How to extract oil mist from your machine shopJanuary 26, 2015 REDWIRE is news you can use from leading suppliers. Powered by FRASERS.
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Oil mist — small airborne droplets of oil — is one of several pollutants that cannot be extracted by standard ventilation. It’s caused by high-speed rotating parts, coolant under pressure impacting with surfaces, flushing nozzles, heat generated by machining, and lubricant spray or misting systems. There are many benefits to controlling oil mist, including health and safety, costs savings and increased productivity. Though the human body offers some self-defence, extraction at the source is required.
One method of extraction is an oil mist collector, like Filtermist. Here’s how it works:
- The three-phase motor rotates the drum at high RPM, creating a vacuum and drawing the oil mist into the unit.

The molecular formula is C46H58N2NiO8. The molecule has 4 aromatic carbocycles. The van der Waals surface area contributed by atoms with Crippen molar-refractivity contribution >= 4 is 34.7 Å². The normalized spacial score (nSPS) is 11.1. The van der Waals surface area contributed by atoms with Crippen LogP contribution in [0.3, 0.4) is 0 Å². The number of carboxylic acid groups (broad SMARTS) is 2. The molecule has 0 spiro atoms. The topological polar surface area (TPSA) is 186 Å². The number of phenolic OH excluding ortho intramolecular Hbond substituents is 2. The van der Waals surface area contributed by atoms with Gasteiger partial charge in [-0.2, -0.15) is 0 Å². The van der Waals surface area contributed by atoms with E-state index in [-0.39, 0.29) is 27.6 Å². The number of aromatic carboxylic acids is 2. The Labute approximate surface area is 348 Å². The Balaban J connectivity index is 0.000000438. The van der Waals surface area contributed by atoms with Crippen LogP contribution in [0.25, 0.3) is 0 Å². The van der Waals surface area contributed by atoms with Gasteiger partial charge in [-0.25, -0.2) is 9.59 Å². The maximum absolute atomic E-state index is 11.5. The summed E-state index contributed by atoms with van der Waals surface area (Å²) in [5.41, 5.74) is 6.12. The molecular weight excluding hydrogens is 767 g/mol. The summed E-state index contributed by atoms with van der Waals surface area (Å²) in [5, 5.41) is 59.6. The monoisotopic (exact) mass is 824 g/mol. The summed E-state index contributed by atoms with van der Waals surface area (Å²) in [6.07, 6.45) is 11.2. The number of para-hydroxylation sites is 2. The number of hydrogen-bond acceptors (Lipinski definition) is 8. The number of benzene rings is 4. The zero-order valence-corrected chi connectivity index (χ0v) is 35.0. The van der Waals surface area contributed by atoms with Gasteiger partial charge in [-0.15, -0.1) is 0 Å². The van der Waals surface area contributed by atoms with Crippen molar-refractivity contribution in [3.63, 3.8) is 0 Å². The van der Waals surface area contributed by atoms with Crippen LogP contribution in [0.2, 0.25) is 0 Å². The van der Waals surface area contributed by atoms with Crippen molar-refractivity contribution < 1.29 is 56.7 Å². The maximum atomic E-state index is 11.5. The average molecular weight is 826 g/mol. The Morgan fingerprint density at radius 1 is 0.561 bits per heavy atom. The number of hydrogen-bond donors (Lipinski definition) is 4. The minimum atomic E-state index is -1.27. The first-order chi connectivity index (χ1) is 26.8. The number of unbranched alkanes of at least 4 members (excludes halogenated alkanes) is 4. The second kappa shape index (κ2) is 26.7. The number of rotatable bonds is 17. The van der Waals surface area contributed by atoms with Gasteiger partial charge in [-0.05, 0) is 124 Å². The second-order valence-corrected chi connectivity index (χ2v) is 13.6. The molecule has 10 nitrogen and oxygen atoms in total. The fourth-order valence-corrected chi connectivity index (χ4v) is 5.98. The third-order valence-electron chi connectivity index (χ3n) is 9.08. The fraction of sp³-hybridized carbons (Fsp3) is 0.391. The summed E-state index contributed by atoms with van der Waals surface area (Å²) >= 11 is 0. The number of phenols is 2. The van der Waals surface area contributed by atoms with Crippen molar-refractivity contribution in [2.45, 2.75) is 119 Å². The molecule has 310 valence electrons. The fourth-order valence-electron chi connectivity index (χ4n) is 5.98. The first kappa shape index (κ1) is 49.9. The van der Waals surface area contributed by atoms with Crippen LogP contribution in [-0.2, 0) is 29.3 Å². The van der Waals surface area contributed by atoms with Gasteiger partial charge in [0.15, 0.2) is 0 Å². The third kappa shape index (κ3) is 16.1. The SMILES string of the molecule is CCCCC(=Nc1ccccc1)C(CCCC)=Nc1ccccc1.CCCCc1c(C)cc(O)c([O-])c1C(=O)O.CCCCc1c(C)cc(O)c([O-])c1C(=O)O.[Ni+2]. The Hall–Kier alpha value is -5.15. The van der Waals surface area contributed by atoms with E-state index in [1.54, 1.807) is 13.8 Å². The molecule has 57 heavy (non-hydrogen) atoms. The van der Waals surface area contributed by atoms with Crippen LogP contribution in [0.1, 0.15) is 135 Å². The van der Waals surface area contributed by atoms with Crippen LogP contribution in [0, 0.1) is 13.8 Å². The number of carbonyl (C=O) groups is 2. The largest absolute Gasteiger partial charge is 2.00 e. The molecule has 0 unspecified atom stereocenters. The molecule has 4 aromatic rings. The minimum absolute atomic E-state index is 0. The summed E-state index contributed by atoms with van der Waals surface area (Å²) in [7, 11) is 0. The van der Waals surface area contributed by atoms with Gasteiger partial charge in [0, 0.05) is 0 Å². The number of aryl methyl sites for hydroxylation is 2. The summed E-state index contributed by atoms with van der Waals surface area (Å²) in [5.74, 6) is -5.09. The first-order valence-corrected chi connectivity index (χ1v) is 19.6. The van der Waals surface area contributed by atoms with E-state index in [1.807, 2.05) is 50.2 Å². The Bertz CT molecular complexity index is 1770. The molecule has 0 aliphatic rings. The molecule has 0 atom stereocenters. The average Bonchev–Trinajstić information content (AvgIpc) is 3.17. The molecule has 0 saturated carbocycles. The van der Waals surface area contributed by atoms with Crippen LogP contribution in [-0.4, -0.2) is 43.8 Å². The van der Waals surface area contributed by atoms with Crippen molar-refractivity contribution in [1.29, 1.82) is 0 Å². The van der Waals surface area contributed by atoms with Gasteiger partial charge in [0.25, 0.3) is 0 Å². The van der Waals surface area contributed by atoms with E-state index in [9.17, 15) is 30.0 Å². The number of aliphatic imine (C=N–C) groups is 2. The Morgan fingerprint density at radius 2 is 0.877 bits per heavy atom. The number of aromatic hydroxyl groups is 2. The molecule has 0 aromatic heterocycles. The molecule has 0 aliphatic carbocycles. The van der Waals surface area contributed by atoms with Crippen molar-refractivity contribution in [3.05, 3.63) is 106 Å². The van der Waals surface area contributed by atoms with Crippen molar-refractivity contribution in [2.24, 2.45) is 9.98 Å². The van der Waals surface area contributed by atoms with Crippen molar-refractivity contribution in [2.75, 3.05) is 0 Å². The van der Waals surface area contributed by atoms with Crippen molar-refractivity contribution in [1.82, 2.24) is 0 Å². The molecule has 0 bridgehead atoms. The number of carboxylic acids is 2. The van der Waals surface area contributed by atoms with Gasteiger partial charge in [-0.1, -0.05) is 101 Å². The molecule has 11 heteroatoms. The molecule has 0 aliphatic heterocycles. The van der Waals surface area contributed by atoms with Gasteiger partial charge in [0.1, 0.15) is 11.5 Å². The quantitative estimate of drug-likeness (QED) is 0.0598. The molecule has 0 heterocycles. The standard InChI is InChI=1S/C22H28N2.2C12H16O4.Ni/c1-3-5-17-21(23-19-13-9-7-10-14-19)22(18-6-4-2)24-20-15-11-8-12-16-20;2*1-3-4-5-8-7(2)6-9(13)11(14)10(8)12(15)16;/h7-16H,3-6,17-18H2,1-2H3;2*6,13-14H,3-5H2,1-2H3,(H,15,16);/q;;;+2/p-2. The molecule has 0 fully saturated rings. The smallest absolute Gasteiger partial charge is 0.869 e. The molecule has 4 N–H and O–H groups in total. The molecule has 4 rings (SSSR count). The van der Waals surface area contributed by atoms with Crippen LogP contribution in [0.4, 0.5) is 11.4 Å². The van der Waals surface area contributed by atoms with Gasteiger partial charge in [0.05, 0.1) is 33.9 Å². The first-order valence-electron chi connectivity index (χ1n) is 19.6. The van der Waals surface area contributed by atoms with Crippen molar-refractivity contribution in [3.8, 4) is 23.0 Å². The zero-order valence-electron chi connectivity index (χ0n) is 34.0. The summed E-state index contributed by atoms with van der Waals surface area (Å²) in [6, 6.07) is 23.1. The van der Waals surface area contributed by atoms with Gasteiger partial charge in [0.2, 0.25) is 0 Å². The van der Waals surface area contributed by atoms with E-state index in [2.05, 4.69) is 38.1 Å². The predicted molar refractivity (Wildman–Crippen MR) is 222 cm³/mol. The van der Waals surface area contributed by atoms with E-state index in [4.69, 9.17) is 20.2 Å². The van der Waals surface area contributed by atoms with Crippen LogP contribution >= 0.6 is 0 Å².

- The oil mist particles collide with the vanes of the rotating drum and coalesce into larger droplet-sized particles.
- These larger droplets are forced through the perforations in the drum and by centrifugal force and impact on the inside of the outer casing.
- The droplets are then forced up the inside wall of the casing to the return spigot where they are returned to the machine.
- Clean air is exhausted through the top of the unit back into the shop.
- A dry smoke afterfilter can be fit over top of the motor as an option for applications that require it.
Filtermist Xcel features many enhancements, including: compact construction to reduce size and weight; curved vanes to improve airflow and collection efficiency; new entry cone to optimize air distribution; reduced drum/case gap to minimize droplet fragmentation and improve filtration efficiency; and split casing to allow easy access for maintenance.
AMT Machine Tools, based in Etobicoke, Ont., offers an extensive inventory of Filtermist oil mist collectors.